Dynamic Planning and Scheduling

  • 21 September 2015
  • Number of views: 9803

Planning vs execution

This is an ongoing battle in many manufacturing organisations with either side blaming the other for causing long lead times, excessive work in progress, bursting finished goods stores, long changeover times, raw material shortages or missing packaging materials.

“Not in my factory” I hear you say. Well that is good news because either you do not have any planning vs production issues or you have decided to do something about it and stop the incredibly costly waste that happens when planning and execution are not aligned.

Planning is more than a click of a button

Where would you begin to bring planning, scheduling and execution together?

WBS Group Googled “production planning methods” and got “About 7,200,000 results”, picked a random website and found a list of 31 different planning software tools, 6 different planning spreadsheets, and 4 suggestions for T-Cards and wall boards. As far as technology goes, planning tools are readily available and it is mostly a case of picking the right one.

When we carry out manufacturing assessments or implement improvement projects in production facilities, we encounter the multitude of off-the-shelf planning tools, bespoke IT systems, home-grown spreadsheet and clipboard systems, and IT systems customised to perform some kind of planning and scheduling that they were not originally designed to do. These systems are often used by stressed out tired looking planners, which is a clear indication that something is not working as intended.

Systems, however, are just a small part of the equation. Understanding your business is where it all begins and where things start to get complicated.

Quality in – quality out

Planning is a dynamic activity that needs constant attention because the world is forever changing. Customer numbers vary, demands vary, suppliers can be difficult to manage, forecasts change, SKU numbers go up and down etc. etc.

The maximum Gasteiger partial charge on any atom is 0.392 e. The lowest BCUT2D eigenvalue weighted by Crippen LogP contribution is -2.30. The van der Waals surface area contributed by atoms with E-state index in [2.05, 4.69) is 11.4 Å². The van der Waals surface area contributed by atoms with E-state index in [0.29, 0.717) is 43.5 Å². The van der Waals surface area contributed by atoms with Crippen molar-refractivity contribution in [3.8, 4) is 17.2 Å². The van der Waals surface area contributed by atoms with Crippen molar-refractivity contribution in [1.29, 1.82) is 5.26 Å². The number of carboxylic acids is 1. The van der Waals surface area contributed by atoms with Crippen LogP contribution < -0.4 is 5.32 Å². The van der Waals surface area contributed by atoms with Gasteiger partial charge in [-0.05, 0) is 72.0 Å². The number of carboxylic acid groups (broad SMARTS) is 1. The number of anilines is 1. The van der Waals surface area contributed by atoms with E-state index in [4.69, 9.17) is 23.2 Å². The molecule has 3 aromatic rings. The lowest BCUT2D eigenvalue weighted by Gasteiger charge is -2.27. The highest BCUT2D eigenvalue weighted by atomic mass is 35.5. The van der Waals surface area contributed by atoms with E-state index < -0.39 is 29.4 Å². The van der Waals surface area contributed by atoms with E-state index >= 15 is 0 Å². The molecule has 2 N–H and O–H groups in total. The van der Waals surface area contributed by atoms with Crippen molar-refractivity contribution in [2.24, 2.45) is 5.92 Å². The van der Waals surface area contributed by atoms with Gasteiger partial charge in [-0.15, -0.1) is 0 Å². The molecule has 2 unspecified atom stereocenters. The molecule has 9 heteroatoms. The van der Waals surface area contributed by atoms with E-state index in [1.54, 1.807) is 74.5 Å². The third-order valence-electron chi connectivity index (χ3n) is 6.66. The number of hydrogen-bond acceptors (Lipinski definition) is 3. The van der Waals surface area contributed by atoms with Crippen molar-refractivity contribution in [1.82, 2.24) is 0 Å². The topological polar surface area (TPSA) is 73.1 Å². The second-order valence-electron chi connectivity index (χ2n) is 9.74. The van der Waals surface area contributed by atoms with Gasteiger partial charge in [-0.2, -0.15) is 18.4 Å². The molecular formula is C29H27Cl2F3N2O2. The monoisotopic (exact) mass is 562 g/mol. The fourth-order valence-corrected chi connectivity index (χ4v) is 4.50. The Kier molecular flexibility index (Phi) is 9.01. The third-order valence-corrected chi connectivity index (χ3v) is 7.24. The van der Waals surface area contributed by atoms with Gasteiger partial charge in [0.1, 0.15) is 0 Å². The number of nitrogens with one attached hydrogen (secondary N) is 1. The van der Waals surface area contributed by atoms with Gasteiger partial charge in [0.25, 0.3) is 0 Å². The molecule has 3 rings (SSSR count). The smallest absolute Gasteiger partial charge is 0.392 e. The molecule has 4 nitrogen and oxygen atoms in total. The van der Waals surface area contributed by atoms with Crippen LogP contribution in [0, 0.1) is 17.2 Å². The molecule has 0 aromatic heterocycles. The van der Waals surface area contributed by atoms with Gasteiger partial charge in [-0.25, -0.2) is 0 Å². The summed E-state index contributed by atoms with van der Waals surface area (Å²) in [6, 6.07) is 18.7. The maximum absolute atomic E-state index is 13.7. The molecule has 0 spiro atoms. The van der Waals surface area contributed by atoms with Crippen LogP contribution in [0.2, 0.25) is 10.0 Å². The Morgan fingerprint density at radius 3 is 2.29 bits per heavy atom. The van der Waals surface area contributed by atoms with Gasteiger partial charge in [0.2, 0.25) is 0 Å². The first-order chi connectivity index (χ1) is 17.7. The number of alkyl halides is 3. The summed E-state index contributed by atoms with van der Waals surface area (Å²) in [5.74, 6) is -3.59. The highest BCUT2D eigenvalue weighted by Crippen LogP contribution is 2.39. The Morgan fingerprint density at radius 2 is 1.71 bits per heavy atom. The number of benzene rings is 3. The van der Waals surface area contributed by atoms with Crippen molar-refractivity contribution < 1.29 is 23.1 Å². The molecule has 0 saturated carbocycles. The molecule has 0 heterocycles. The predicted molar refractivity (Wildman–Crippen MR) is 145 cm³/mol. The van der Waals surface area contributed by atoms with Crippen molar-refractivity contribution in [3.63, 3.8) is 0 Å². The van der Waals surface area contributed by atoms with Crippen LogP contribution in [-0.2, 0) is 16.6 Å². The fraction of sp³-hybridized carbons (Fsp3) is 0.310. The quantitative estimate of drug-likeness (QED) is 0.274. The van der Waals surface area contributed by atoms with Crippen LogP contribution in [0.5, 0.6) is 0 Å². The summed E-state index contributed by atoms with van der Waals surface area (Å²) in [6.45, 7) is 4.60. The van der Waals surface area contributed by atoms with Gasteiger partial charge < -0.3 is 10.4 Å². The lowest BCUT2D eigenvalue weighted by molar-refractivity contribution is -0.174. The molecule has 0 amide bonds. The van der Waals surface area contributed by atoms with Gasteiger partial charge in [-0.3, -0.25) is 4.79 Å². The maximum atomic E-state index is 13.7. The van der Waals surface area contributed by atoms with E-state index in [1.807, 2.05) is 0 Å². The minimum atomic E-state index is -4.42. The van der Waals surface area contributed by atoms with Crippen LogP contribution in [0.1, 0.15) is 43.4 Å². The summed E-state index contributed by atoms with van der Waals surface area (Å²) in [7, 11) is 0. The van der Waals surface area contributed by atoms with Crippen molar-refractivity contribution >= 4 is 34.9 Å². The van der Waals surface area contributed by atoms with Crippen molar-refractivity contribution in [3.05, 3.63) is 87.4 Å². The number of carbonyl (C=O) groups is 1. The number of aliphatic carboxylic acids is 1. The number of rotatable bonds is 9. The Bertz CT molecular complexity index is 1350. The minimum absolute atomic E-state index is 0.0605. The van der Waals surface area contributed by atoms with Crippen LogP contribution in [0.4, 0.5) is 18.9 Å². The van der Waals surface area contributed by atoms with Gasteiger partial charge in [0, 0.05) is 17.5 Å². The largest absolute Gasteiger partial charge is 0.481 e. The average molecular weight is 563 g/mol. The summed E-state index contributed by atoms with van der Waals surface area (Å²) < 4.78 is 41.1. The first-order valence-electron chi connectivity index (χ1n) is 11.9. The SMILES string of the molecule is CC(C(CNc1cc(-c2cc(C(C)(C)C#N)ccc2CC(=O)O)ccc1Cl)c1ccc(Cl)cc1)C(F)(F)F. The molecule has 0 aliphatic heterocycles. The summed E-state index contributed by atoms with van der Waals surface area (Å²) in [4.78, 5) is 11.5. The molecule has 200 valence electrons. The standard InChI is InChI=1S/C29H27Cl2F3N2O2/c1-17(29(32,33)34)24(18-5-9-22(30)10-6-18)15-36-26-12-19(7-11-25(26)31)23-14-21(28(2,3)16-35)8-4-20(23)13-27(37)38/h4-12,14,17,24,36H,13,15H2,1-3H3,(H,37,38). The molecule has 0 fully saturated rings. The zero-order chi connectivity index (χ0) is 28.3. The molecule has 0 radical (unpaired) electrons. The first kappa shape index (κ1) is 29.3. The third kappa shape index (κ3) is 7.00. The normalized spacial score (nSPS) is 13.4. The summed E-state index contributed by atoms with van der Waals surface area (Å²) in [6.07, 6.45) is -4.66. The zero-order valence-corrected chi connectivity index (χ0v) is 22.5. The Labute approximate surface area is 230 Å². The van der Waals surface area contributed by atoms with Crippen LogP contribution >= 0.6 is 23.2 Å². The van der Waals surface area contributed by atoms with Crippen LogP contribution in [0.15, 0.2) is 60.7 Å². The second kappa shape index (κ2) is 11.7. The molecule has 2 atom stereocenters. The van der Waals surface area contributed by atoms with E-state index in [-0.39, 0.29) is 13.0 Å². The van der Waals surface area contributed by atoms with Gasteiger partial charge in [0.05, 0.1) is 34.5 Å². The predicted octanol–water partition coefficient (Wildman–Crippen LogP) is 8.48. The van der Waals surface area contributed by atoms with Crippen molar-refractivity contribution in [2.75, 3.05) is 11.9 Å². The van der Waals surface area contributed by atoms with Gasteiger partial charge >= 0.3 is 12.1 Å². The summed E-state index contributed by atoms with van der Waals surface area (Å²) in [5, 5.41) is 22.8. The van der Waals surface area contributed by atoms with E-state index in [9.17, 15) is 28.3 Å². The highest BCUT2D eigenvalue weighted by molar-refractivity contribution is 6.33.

To produce a manufacturing plan and schedule that is achievable for the shop floor and which satisfies customer demand a number of factors must be taken into consideration:

  • Sales forecast
  • Sales history
  • Up-to-date SKU categorisation (Fast, medium, and slow moving)
  • Production capacity
  • Production downtime (e.g. changeovers and scheduled maintenance)
  • Production waste
  • Storage capacity (raw materials and finished goods)
  • Stock levels and days of cover (raw materials and finished goods)
  • Supplier lead times
  • Lead times to customer (including transport time where applicable)
  • Seasonality, promotions, and other periodic changes in demand
  • New product introduction and prototyping

Without detailed knowledge of this data, planners will have an uphill struggle to meet customer demand and it is vital that departments such as Production, Sales and Marketing, Quality, New Product Development, Procurement, Transport, and Warehouse provide reliable data and feedback to the Planning Department.

Be brave and simplify